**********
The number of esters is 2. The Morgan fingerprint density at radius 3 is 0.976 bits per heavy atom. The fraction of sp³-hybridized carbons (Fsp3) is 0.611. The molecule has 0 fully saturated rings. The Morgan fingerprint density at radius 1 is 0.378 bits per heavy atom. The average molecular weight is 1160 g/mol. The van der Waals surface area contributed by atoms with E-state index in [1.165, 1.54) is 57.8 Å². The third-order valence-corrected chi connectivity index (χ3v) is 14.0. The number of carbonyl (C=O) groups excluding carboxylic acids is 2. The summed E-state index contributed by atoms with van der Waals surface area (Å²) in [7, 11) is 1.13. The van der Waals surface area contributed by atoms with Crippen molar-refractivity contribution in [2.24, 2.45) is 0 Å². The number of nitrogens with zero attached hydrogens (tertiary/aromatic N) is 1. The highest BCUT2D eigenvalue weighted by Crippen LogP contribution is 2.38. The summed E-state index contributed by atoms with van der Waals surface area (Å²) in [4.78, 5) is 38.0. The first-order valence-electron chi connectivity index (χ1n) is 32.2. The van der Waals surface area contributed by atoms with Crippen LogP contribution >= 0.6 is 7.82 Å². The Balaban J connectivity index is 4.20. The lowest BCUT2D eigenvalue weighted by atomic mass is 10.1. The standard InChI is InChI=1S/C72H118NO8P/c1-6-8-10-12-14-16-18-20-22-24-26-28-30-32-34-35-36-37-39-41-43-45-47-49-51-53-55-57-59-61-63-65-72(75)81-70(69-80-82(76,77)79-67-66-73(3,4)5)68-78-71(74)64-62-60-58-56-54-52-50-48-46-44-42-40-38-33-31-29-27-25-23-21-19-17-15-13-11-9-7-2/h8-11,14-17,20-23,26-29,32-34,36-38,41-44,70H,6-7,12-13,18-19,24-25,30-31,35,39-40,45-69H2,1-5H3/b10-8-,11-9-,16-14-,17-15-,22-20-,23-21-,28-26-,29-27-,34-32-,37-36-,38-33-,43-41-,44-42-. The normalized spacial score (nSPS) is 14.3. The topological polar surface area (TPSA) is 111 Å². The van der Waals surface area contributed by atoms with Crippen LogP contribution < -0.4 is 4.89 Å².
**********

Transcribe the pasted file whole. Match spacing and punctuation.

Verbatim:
The number of esters is 2. The Morgan fingerprint density at radius 3 is 0.976 bits per heavy atom. The fraction of sp³-hybridized carbons (Fsp3) is 0.611. The molecule has 0 fully saturated rings. The Morgan fingerprint density at radius 1 is 0.378 bits per heavy atom. The average molecular weight is 1160 g/mol. The van der Waals surface area contributed by atoms with E-state index in [1.165, 1.54) is 57.8 Å². The third-order valence-corrected chi connectivity index (χ3v) is 14.0. The number of carbonyl (C=O) groups excluding carboxylic acids is 2. The summed E-state index contributed by atoms with van der Waals surface area (Å²) in [7, 11) is 1.13. The van der Waals surface area contributed by atoms with Crippen molar-refractivity contribution in [2.24, 2.45) is 0 Å². The number of nitrogens with zero attached hydrogens (tertiary/aromatic N) is 1. The highest BCUT2D eigenvalue weighted by Crippen LogP contribution is 2.38. The summed E-state index contributed by atoms with van der Waals surface area (Å²) in [4.78, 5) is 38.0. The first-order valence-electron chi connectivity index (χ1n) is 32.2. The van der Waals surface area contributed by atoms with Crippen LogP contribution >= 0.6 is 7.82 Å². The Balaban J connectivity index is 4.20. The lowest BCUT2D eigenvalue weighted by atomic mass is 10.1. The standard InChI is InChI=1S/C72H118NO8P/c1-6-8-10-12-14-16-18-20-22-24-26-28-30-32-34-35-36-37-39-41-43-45-47-49-51-53-55-57-59-61-63-65-72(75)81-70(69-80-82(76,77)79-67-66-73(3,4)5)68-78-71(74)64-62-60-58-56-54-52-50-48-46-44-42-40-38-33-31-29-27-25-23-21-19-17-15-13-11-9-7-2/h8-11,14-17,20-23,26-29,32-34,36-38,41-44,70H,6-7,12-13,18-19,24-25,30-31,35,39-40,45-69H2,1-5H3/b10-8-,11-9-,16-14-,17-15-,22-20-,23-21-,28-26-,29-27-,34-32-,37-36-,38-33-,43-41-,44-42-. The normalized spacial score (nSPS) is 14.3. The topological polar surface area (TPSA) is 111 Å². The van der Waals surface area contributed by atoms with Crippen LogP contribution < -0.4 is 4.89 Å².